News from Target Ovarian Cancer

25.02.10New GP Diagnostic Tool will help cut cancer deaths Target Ovarian Cancer and BMJ Learning launch a free to access online tool which aims to radically alter GPs' understanding of the disease.

BMJ Learning

The first, free, on-line learning tool to help GPs diagnose ovarian cancer, the fourth most deadly and often misdiagnosed cancer in women, is launched today, Friday 26 February, by the charity Target Ovarian Cancer ( and BMJ Learning, the medical education division of BMJ Group, in the run up to March’s Ovarian Cancer Awareness Month.  The GP learning tool, funded by Target Ovarian Cancer, aims to radically alter GPs understanding of the disease. 

The GP learning tool has been developed as a result of Target Ovarian Cancer’s Pathfinder Study which found that 96% of GPs incorrectly believe ovarian cancer is a ‘silent killer’.  In fact, 98% of women in the study showed symptoms prior to diagnosis. 76% of GPs are unaware of current Department of Health ovarian cancer guidelines about what symptoms to watch out for, yet three times as many women would survive if their disease was caught at the earliest possible stage.1  Many GP’s knowledge comes from their training years ago, prior to recent developments in ovarian cancer. 

6,800 women are diagnosed with ovarian cancer every year and 4,500 will die from the disease – that’s just a 30% five year survival overall and 12 women dying every day - one of the worst ovarian cancer survival rates in the western world2 and more than four times as many as die from cervical cancer.3  If diagnosed at an early stage up to 90% of women can survive ovarian cancer because their disease has not spread and responds more effectively to treatment.  If diagnosed late, however, around 85% of women with ovarian cancer will die.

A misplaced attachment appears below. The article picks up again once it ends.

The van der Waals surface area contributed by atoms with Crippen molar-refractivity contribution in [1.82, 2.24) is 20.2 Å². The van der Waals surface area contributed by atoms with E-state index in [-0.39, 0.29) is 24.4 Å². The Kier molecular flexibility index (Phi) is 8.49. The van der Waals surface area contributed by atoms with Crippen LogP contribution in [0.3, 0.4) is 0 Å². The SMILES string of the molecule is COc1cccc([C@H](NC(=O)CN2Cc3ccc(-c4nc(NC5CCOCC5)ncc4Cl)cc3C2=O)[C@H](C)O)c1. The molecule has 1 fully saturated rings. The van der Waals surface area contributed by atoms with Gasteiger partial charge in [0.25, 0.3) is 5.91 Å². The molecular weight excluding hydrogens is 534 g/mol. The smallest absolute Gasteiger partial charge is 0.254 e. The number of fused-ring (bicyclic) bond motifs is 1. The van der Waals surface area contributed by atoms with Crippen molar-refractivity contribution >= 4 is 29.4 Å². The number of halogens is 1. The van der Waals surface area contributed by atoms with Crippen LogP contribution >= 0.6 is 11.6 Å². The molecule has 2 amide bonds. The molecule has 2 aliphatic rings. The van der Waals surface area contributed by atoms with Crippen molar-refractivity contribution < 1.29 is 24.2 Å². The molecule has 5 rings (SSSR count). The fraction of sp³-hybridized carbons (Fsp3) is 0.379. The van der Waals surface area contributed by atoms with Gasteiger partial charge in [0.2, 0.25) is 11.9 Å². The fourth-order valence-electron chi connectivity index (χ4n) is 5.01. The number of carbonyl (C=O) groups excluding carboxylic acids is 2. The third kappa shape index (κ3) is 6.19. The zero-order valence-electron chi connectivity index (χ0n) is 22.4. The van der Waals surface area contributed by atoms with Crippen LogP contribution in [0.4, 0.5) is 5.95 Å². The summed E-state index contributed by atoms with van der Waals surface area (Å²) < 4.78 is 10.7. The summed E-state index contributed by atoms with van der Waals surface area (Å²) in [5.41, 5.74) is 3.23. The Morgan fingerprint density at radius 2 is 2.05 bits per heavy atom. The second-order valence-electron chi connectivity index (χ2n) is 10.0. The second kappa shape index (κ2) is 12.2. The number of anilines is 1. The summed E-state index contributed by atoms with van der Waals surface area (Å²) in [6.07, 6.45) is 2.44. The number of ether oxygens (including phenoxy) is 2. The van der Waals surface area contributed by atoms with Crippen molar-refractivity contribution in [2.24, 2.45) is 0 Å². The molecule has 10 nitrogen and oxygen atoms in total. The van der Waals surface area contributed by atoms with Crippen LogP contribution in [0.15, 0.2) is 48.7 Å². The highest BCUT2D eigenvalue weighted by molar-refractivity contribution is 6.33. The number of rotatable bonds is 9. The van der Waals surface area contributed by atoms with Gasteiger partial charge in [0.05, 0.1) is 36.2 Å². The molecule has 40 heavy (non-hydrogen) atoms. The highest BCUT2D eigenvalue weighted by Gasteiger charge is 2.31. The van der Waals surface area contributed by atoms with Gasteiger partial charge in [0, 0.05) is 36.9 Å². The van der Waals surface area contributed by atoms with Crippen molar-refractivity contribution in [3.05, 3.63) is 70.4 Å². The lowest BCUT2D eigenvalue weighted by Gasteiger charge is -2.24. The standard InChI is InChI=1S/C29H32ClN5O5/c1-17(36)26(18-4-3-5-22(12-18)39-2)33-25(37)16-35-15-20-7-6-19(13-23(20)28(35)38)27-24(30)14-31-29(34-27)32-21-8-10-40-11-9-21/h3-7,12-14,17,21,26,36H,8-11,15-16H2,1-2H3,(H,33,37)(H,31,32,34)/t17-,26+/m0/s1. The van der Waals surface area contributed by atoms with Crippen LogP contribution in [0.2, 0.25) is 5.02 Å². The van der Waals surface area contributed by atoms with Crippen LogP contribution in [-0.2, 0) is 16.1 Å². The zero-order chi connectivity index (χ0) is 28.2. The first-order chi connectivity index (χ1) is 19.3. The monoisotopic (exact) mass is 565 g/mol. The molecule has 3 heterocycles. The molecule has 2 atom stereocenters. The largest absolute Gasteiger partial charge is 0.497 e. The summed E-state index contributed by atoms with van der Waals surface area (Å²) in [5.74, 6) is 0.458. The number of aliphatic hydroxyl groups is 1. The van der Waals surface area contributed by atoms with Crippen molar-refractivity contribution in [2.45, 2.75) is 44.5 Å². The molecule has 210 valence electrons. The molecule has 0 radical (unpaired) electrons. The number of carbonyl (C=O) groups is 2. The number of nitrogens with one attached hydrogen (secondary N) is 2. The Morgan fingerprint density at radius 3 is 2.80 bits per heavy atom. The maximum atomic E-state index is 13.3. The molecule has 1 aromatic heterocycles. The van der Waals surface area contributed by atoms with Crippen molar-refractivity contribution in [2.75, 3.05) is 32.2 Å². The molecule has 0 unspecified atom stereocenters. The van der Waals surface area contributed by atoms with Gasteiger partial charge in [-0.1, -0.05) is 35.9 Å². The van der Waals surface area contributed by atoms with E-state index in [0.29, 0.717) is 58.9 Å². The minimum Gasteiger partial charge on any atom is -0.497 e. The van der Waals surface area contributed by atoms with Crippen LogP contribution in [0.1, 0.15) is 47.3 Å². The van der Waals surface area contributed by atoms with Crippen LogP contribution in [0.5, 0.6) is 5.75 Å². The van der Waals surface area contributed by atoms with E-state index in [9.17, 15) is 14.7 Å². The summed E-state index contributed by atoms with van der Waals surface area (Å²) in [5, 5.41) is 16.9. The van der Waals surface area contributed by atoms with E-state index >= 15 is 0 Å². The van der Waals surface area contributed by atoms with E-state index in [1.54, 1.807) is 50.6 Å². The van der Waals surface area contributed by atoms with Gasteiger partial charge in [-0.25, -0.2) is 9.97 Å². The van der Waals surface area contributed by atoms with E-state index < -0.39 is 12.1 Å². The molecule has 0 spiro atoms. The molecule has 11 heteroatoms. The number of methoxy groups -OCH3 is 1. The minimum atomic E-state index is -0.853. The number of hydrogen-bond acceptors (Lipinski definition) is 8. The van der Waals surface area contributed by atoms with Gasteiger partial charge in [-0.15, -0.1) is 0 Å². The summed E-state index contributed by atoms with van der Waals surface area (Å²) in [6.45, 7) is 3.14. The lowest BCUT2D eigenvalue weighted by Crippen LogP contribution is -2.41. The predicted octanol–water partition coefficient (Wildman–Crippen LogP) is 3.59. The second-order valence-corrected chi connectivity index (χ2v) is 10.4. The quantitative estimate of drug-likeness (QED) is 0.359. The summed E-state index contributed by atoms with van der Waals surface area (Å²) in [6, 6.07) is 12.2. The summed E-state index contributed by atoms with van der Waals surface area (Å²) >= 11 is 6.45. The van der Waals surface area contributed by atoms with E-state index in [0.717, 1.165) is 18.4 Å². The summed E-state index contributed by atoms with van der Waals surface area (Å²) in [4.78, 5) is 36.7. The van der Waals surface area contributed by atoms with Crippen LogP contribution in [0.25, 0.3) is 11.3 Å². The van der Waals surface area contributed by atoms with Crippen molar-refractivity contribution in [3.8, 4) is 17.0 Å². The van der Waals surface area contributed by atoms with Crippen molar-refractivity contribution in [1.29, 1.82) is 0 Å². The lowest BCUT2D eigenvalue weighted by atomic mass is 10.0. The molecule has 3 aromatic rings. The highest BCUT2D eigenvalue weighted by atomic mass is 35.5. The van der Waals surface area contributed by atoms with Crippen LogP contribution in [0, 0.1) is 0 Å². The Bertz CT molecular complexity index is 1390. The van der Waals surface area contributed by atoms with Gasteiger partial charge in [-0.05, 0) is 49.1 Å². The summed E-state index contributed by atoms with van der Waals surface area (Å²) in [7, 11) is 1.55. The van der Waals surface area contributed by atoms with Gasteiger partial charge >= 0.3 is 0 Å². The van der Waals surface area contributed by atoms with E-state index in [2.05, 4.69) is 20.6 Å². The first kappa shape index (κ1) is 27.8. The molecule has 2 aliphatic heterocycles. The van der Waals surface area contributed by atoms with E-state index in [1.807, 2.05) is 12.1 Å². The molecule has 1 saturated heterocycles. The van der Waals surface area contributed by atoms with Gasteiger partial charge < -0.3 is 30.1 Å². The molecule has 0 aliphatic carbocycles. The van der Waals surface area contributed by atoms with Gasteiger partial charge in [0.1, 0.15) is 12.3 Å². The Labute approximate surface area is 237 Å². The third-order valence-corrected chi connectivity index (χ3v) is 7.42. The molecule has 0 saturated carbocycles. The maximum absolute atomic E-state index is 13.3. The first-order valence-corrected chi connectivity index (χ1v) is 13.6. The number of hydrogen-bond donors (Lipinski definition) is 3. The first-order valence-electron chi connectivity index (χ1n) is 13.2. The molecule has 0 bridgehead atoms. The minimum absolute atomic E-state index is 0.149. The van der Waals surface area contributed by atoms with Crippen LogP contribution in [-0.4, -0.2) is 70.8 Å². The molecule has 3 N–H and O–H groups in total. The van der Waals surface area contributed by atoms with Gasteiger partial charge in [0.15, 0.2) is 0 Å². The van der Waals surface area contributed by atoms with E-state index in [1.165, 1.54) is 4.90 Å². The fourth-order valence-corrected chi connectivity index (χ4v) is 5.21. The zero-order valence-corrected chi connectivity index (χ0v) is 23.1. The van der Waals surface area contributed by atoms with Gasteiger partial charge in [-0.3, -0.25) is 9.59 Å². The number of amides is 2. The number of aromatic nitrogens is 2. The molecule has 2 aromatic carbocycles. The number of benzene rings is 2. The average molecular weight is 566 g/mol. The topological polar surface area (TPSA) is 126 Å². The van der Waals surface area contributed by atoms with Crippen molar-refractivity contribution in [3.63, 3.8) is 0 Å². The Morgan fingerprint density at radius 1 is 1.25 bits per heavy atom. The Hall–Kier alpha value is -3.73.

Annwen Jones, Chief Executive of Target Ovarian Cancer, said:  Our research shows that many GPs still believe what they were taught at medical school - that ovarian cancer is a 'silent killer' with no symptoms in early stage disease. Ovarian cancer is not a silent killer.  It is just not being heard.  GPs told us that online continuing professional development was one of their most preferred methods of keeping up to date, so we commissioned this invaluable, free tool.  It is part of our programme of activity to help earlier diagnosis of ovarian cancer and will enable GPs to change their thinking about ovarian cancer, so saving women’s lives.”

Professor Steve Field, Chairman of the Royal College of General Practitioners, said: "Ovarian cancer is difficult to diagnose. There's no doubt that the later presentation of symptoms, and on occasion delayed referral, will contribute to the death of women, and anything we can do to improve that situation, we should.  I strongly welcome this new learning resource for GPs, provided by BMJ learning, and am delighted that it is free of charge."